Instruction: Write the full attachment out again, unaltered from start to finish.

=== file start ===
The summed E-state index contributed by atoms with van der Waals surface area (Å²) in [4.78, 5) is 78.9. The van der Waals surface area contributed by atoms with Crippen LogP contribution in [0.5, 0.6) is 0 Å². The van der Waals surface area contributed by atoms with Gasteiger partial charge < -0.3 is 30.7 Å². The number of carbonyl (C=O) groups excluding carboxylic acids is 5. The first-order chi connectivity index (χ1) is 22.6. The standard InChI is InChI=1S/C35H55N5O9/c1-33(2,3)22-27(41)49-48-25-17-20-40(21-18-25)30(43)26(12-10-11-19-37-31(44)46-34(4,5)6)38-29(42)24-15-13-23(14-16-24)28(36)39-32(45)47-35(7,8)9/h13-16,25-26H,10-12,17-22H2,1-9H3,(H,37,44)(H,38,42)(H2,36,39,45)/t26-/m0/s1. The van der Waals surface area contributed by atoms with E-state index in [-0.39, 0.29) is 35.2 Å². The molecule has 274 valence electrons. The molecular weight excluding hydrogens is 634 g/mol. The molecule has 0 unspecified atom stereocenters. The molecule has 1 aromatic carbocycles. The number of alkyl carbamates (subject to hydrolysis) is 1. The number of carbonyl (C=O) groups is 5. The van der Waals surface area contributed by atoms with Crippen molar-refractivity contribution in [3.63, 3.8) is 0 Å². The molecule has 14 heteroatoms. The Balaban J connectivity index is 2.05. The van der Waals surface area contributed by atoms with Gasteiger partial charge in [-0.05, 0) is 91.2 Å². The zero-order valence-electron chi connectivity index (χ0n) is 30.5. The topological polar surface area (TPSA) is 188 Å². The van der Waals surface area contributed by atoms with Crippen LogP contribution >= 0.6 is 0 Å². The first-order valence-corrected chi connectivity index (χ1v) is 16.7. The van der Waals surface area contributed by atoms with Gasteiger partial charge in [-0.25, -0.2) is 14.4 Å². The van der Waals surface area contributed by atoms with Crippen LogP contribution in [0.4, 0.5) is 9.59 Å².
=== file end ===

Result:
The summed E-state index contributed by atoms with van der Waals surface area (Å²) in [4.78, 5) is 78.9. The van der Waals surface area contributed by atoms with Crippen LogP contribution in [0.5, 0.6) is 0 Å². The van der Waals surface area contributed by atoms with Gasteiger partial charge < -0.3 is 30.7 Å². The number of carbonyl (C=O) groups excluding carboxylic acids is 5. The first-order chi connectivity index (χ1) is 22.6. The standard InChI is InChI=1S/C35H55N5O9/c1-33(2,3)22-27(41)49-48-25-17-20-40(21-18-25)30(43)26(12-10-11-19-37-31(44)46-34(4,5)6)38-29(42)24-15-13-23(14-16-24)28(36)39-32(45)47-35(7,8)9/h13-16,25-26H,10-12,17-22H2,1-9H3,(H,37,44)(H,38,42)(H2,36,39,45)/t26-/m0/s1. The van der Waals surface area contributed by atoms with E-state index in [-0.39, 0.29) is 35.2 Å². The molecule has 274 valence electrons. The molecular weight excluding hydrogens is 634 g/mol. The molecule has 0 unspecified atom stereocenters. The molecule has 1 aromatic carbocycles. The number of alkyl carbamates (subject to hydrolysis) is 1. The number of carbonyl (C=O) groups is 5. The van der Waals surface area contributed by atoms with Crippen molar-refractivity contribution in [3.63, 3.8) is 0 Å². The molecule has 14 heteroatoms. The Balaban J connectivity index is 2.05. The van der Waals surface area contributed by atoms with Gasteiger partial charge in [-0.05, 0) is 91.2 Å². The zero-order valence-electron chi connectivity index (χ0n) is 30.5. The topological polar surface area (TPSA) is 188 Å². The van der Waals surface area contributed by atoms with Crippen LogP contribution >= 0.6 is 0 Å². The first-order valence-corrected chi connectivity index (χ1v) is 16.7. The van der Waals surface area contributed by atoms with Gasteiger partial charge in [-0.25, -0.2) is 14.4 Å². The van der Waals surface area contributed by atoms with Crippen LogP contribution in [0.4, 0.5) is 9.59 Å².